On March 10, 1781, two French officers rushed south from Baltimore to see the developing situation in Virginia first hand and confer with French General Lafayette newly arrived in Williamsburg, Virginia with 1200 light infantry. Their route took them through Charles County along the path mapped out by Simeon DeWitt. I have elected to show these two officers, Colonel Robert Dillon of Lauzun’s Legion and comte de Saint-Maisme colonel of the Soissonnois Regiment, at Christ Church Wayside before they continued the short distance to Hooe’s Ferry. Col Robert Dillon in the blue jacket and red pants was second in command of Lauzun's Legion. He might also have been one of the more colorful officers in the French forces in America at this time. He was a man with a “short fuze” and a propensity to fight a duel at the slightest provocation. Lauzun’s Legion was a short-lived, irregular unit under Rochambeau composed of men from at least fifteen different countries—often deserters and trouble-makers who had fled other postings. They lived hard and fought hard defeating the British unit commanded by the notorious Lieutenant Colonel Banastre Tarelton at Gloucester Point near Yorktown. In contrast, the comte de Saint-Maisme was a senior officer in a regular army unit and by all accounts a gentleman. It’s hard to imagine two more different traveling companions than Dillon and the comte de Saint-Maisme. Their conversations along the way must been quite interesting. Architectural note: The side windows of the church were not arched as they are now, and the road used by each of these travelers passed beyond the brick gates in the background.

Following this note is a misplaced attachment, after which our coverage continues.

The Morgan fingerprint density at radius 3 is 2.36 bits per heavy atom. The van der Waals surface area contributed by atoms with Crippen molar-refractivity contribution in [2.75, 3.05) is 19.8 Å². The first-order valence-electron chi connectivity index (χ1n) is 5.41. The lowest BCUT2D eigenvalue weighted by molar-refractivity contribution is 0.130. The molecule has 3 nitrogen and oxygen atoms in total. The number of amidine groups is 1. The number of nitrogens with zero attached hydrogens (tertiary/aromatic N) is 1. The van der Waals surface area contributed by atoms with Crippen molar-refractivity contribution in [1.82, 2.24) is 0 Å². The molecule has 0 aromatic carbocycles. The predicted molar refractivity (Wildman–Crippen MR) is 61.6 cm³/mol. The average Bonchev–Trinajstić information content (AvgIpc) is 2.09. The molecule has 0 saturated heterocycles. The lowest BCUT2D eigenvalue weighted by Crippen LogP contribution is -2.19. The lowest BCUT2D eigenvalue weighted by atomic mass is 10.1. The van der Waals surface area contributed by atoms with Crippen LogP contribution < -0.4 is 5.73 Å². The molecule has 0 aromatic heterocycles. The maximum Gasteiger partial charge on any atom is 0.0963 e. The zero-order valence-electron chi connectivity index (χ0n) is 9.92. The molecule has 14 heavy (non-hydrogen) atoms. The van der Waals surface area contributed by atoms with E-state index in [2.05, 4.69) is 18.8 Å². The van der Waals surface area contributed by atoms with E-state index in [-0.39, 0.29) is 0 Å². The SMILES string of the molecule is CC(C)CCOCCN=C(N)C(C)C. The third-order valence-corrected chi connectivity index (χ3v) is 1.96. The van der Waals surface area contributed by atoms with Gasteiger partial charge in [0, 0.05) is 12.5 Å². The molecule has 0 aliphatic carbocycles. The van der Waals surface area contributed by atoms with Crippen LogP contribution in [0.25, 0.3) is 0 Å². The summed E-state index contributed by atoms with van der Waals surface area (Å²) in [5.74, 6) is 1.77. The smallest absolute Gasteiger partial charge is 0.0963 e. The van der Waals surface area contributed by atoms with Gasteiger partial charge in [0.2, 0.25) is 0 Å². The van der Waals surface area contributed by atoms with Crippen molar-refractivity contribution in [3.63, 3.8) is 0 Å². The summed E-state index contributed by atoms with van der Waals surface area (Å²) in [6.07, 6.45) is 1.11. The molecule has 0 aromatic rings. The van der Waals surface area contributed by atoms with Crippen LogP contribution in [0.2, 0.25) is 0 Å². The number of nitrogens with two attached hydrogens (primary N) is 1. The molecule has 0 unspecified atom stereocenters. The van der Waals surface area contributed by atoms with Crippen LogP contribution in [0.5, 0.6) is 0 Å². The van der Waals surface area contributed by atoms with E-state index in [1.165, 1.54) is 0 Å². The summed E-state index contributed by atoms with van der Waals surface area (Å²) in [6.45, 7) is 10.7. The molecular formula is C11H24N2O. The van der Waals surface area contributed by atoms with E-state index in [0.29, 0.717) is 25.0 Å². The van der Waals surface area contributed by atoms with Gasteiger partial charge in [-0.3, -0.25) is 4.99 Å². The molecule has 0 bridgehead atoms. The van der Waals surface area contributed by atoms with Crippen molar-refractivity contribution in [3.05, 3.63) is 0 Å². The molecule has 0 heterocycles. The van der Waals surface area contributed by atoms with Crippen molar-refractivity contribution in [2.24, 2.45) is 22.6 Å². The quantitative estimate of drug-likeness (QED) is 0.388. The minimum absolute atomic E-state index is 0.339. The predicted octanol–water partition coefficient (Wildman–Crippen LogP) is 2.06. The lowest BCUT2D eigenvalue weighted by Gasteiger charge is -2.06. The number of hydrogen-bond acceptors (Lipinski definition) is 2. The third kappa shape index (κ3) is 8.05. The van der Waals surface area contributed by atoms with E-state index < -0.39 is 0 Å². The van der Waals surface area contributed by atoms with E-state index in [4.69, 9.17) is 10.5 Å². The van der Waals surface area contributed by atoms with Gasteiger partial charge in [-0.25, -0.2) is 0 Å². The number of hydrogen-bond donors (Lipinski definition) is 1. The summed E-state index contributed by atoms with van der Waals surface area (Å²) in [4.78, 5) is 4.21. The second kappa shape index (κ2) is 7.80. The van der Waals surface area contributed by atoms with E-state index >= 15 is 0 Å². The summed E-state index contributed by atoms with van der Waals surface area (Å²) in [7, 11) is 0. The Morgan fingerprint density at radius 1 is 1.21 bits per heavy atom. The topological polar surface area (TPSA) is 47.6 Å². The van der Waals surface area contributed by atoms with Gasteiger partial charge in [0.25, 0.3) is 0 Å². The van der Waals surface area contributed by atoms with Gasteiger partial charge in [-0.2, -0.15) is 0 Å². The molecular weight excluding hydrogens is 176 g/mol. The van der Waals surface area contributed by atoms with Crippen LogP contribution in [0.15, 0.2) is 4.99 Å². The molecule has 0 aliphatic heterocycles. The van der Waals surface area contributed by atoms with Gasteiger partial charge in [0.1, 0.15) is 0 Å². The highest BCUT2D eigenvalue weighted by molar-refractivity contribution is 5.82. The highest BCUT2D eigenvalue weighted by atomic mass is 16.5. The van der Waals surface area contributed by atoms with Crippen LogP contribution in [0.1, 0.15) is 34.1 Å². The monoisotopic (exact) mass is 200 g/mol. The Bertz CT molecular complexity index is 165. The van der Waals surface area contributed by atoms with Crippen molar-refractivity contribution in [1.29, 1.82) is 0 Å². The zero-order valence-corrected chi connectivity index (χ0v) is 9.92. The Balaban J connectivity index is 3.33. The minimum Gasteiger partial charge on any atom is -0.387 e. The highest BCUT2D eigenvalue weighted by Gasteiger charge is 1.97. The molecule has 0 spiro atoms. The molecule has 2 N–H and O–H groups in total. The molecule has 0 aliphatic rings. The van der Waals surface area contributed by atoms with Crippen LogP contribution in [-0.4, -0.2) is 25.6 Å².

Oil on canvas 24x36 inches